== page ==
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3 Reasons “Good is the enemy of great” is Terrible Advice

We all love an inspirational meme, but that doesn’t mean it’s good advice.

If you scroll through social media long enough, you’ll inevitably encounter a self-development platitude approximating, “Good is the enemy of great,” (made famous by Jim Collins in his timeless book, Good to Great).

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While Good to Great contains many first principle concepts of great business, the mindset is poor advice for individuals seeking everyday peak performance.

The problem is, you can’t be great all the time.

Nor can you be great at everything. In fact, if you find yourself “Great” at anything, count yourself blessed.

Most will never experience greatness. For those that do, greatness will be but a flash, a moment, or a series of moments, and then it will be gone.

It is a rare few who maintain greatness for any extended period of time.

Great is relative.

Great is personal.

Great is the destination. It’s the pot of gold at the end of the rainbow.

Good is the journey. 

What do those who maintain greatness know that the rest of us do not? 

They raise their “Good” every day. 

Here are three reasons why “Good” and not “Great” should be your goal:
 

1) Compound Nature of Good

Good is not the enemy of great. Good is the bedrock upon which great is built.

This isn’t to say you should be content with “Good,” but rather, as marathon world record holder, Eliud Kipchoge shares, have an “unwavering dedication to being good enough.”

He doesn’t overextend himself trying to be great every day, in every training.

In a New York Times interview, Eliud shares that he rarely pushes himself past 80 percent of his maximum effort during workouts. This allows him to train week after week with a “relaxed mind,” consistently pushing further what his 80 percent effort can deliver.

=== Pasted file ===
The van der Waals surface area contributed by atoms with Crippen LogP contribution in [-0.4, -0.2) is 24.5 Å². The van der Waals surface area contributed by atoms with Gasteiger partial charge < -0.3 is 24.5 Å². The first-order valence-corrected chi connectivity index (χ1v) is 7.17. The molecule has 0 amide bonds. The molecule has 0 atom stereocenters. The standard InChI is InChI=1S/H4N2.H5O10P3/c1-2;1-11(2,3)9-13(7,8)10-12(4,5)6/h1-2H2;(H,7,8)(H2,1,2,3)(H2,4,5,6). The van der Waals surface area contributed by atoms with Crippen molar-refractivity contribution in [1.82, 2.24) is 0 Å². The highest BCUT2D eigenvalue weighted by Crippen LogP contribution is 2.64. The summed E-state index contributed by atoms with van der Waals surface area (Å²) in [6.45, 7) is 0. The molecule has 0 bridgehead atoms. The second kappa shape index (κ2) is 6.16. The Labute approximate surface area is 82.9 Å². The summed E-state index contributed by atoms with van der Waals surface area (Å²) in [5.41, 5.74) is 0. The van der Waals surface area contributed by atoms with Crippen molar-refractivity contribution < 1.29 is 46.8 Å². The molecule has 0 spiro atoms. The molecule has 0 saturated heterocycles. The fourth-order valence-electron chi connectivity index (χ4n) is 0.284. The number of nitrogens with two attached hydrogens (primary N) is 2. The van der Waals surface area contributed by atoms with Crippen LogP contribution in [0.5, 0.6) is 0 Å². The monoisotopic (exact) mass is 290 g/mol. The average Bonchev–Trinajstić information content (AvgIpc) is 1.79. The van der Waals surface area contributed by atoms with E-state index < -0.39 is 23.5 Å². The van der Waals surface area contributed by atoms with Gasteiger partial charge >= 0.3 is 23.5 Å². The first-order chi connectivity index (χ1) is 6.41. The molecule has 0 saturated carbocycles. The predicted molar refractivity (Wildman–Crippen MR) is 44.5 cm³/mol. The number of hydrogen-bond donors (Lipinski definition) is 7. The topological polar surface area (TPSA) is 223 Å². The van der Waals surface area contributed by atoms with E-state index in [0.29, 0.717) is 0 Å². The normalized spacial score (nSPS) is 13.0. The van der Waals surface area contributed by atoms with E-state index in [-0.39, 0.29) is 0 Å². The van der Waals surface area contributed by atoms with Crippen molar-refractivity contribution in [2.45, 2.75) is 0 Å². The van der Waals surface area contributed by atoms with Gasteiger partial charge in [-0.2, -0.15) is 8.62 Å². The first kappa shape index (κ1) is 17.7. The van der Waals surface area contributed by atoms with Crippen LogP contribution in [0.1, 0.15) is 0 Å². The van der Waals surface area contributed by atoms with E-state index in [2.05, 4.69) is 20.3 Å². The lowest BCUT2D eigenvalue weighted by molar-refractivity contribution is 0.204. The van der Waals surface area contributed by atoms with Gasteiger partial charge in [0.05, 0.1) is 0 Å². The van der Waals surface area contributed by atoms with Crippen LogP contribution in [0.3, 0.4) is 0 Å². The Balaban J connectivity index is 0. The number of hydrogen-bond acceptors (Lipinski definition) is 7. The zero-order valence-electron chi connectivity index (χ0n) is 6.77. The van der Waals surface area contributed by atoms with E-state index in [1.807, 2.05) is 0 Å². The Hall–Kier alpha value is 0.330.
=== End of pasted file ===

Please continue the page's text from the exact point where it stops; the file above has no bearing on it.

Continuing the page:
A 20 percent effort from Eliud in a marathon might be great to most people. However, he got there not by constantly shooting for great, but by consistently raising his good.

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2) Seeking Great Invites Perfectionism

We confuse great with perfect, and it’s easy to get paralyzed in search of perfection.

Instead, be good at as much as you can, as often as you can, until something starts to work.

  • Michael Jordan missed shots.
  • Gary Vee left Youtube.
  • The Rock did Tooth Fairy.

Perfectionism is a crutch, an excuse, a justification for not doing the work.⠀

Perfectionism is The Resistance in its glory.

Perfectionism is a scarcity mindset.

Perfectionism is proof, you live in fear that your next good idea will be your last (Unfortunately, if you operate in perfectionism, you might be right…)

You take months, maybe even years, to plan and research and strategize for the perfect idea in the ideal setting at the perfect moment.

But you never hit publish. You never move forward. You never engage. You never execute.

Perfect is a myth.

Great is perfect.

Good is messy.

Good is a dirty, grimy, sordid, convoluted, complicated, dysfunctional, awkward, chaotic, tangled, frustrating maelstrom of pain and joy, and mostly average work.

Perfectionism operates out of the assumption we get to choose to be great.

Wrong.

You do the work, every day, over and over and over again, because that’s what you do and because it is the only thing you have control over…

…to do the work and raise your level of good.
 

3) Great is Future State

Great is an expectation.

Expectations are the death of happiness.

Expectations take you out of the present moment and into a future you will never control searching for something you only think you want.

Be present.

Be good today, right now, in this moment at whatever it is you’re doing.

Great demands you torture yourself by checking how many Instagram likes your last post had, worrying about your next sales phone call, and comparing yourself to “thought-leaders” online whose lives seem much more exciting than yours.

Be present. Be patient. 

Be good right now.

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The Rub

Good is not the enemy of great, good is how to get to great.

In my own life, every time I’ve found myself expecting more, be it my baseball, creative or business career, I’ve fallen apart.

In sports, they call it pressing.

In art, they call it The Block.

In business, they call it folding.

For much of my life, I believed life was “Great of Bust.” Why do the thing if you aren’t going to be great? And then, when I inevitably wasn’t great, I’d torture myself.

Drowning my disappointment in booze and excuses.

It wasn’t until I started managing people and became responsible for their success that this changed. Being personally “Great” began to mean less than the greatness of the team.

They didn’t need me to be great once in a while, but rather good every day so that they could be good…

…so someday, we may have the opportunity to be great together.

How will you raise your “Good” today?

Yours in insurance,

Hanley

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